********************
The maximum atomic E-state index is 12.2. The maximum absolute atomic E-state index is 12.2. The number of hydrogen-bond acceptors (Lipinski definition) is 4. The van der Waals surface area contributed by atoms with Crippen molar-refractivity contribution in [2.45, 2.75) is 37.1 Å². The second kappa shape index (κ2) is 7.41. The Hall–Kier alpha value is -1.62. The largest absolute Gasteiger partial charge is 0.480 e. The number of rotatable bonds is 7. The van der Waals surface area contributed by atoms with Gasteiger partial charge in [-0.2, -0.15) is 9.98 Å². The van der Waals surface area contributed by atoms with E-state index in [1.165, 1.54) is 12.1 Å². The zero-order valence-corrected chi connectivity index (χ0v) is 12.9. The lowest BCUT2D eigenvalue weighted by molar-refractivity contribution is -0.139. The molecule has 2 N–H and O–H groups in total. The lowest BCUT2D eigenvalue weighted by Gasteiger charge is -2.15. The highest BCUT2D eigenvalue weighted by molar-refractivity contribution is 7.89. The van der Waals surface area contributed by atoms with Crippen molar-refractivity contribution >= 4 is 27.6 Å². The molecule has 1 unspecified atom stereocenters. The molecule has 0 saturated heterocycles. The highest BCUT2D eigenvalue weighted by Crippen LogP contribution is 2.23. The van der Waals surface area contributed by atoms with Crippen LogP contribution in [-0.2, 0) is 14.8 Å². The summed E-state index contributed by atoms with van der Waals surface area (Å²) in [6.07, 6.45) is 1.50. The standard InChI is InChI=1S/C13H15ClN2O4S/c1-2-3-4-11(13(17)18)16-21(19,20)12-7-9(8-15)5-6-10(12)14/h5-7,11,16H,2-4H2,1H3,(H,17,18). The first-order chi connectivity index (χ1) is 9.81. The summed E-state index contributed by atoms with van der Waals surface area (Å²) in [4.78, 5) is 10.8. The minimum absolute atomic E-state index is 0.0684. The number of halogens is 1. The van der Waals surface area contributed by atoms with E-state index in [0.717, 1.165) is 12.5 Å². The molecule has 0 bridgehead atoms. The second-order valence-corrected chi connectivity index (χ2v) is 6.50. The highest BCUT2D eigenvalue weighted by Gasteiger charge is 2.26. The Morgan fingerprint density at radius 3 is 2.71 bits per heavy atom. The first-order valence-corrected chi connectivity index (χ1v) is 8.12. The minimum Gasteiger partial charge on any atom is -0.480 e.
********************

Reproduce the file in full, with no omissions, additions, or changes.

The maximum atomic E-state index is 12.2. The maximum absolute atomic E-state index is 12.2. The number of hydrogen-bond acceptors (Lipinski definition) is 4. The van der Waals surface area contributed by atoms with Crippen molar-refractivity contribution in [2.45, 2.75) is 37.1 Å². The second kappa shape index (κ2) is 7.41. The Hall–Kier alpha value is -1.62. The largest absolute Gasteiger partial charge is 0.480 e. The number of rotatable bonds is 7. The van der Waals surface area contributed by atoms with Gasteiger partial charge in [-0.2, -0.15) is 9.98 Å². The van der Waals surface area contributed by atoms with E-state index in [1.165, 1.54) is 12.1 Å². The zero-order valence-corrected chi connectivity index (χ0v) is 12.9. The lowest BCUT2D eigenvalue weighted by molar-refractivity contribution is -0.139. The molecule has 2 N–H and O–H groups in total. The lowest BCUT2D eigenvalue weighted by Gasteiger charge is -2.15. The highest BCUT2D eigenvalue weighted by molar-refractivity contribution is 7.89. The van der Waals surface area contributed by atoms with Crippen molar-refractivity contribution >= 4 is 27.6 Å². The molecule has 1 unspecified atom stereocenters. The molecule has 0 saturated heterocycles. The highest BCUT2D eigenvalue weighted by Crippen LogP contribution is 2.23. The van der Waals surface area contributed by atoms with Crippen LogP contribution in [-0.2, 0) is 14.8 Å². The summed E-state index contributed by atoms with van der Waals surface area (Å²) in [6.07, 6.45) is 1.50. The standard InChI is InChI=1S/C13H15ClN2O4S/c1-2-3-4-11(13(17)18)16-21(19,20)12-7-9(8-15)5-6-10(12)14/h5-7,11,16H,2-4H2,1H3,(H,17,18). The first-order chi connectivity index (χ1) is 9.81. The summed E-state index contributed by atoms with van der Waals surface area (Å²) in [4.78, 5) is 10.8. The minimum absolute atomic E-state index is 0.0684. The number of halogens is 1. The van der Waals surface area contributed by atoms with E-state index in [0.717, 1.165) is 12.5 Å². The molecule has 0 bridgehead atoms. The second-order valence-corrected chi connectivity index (χ2v) is 6.50. The highest BCUT2D eigenvalue weighted by Gasteiger charge is 2.26. The Morgan fingerprint density at radius 3 is 2.71 bits per heavy atom. The first-order valence-corrected chi connectivity index (χ1v) is 8.12. The minimum Gasteiger partial charge on any atom is -0.480 e.